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Re: [IP] How my surgery went with my pump



Yessi
 I am proud of you & the way you handled the surgery. I am over 40 years as a T1
and the only surgery I have had was a cataract and that was really quick. I hope
to put off any other as long as I can. :-)

Oliver

Sent from outer space

> On Mar 5, 2014, at 7:23 PM, Yessi Pal <email @ redacted> wrote:
> 
> The suggestions I got here on how to handle my pump during surgery were
> great!  Thank you again!  Here is my experience with getting a hysterectomy
> and a fair amount of reconstructive work done on my bladder.
> 
> A couple weeks before surgery, my body decided insulin was overrated and I
> found myself using less and less insulin.  By the day of my surgery my
> usual 24 hour basal rate had gone from 25 units to 9.  They let me drink
> apple juice the morning of my surgery if needed.  Over a cup of juice and
> my blood sugar was lower than when I woke up!  Maybe this was my body's way
> of reacting to stress.
> 
> Diabetics are first in line for surgery so I was at the hospital at
> 6:30am.  The anesthesiologist told me to just suspend my pump during
> surgery.  The nurse said they routinely check diabetic's blood sugars every
> hour or so.  I told her to check every half hour and made sure they all
> knew that I tended to go low very quickly.  They must have taken my advice
> to heart because my poor fingers were all bruised when I woke up.  My BG
> went down to 72 at it's lowest during the procedure and they had to give me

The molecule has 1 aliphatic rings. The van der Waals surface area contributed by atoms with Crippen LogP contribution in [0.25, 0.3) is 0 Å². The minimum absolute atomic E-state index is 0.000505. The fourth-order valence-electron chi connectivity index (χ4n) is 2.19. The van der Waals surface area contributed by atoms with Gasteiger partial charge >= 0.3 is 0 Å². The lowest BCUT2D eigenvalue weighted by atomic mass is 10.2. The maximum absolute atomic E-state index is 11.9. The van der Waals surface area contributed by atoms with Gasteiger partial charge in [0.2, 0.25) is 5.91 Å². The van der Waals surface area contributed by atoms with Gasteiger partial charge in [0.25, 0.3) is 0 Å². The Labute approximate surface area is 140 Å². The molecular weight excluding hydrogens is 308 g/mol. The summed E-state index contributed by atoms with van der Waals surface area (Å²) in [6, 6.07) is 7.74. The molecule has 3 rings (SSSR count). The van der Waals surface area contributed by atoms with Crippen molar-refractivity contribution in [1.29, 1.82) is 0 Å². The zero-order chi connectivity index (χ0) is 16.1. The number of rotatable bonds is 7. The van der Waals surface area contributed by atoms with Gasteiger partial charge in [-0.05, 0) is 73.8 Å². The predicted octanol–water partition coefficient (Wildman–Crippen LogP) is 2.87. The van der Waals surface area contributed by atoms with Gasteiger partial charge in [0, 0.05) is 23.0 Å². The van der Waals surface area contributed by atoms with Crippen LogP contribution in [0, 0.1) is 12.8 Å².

> some glucose in my IV.  If you can use your own meter in the hospital
> definitely do it!  The meter they used was the size of a paperback and used
> about 1/4c of blood to test, ouch!
> 
> As soon as I woke up in recovery I turned my pump back on.  The staff
> allowed my to use my own meter and control my own insulin use at my
> discretion.  I told them what my BG readings were and what insulin I took
> so they could enter it on my chart.  I also taped a small, very simple, set
> of instructions to the back of my pump telling how to bolus and suspend.  I
> showed my pump and the instructions to every new nurse while I stayed in
> the hospital.  They all appreciated it but I was able to handle everything
> on my own.
> 
> Everyone on staff was very supportive and helpful with my pump.  Now I am
> back home and recovering.  My blood sugars are whacked out again and I'm
> using a huge amount of insulin, but I test often and I'll get through it.
> This was my first surgery and I'm definitely no expert.  Just wanted to
> pass on my experiences.  :)
> 
> Yessi
> .
> Follow us at https://www.twitter.com/insulinpumpers
> Make a long URL short at http://type1.org
.
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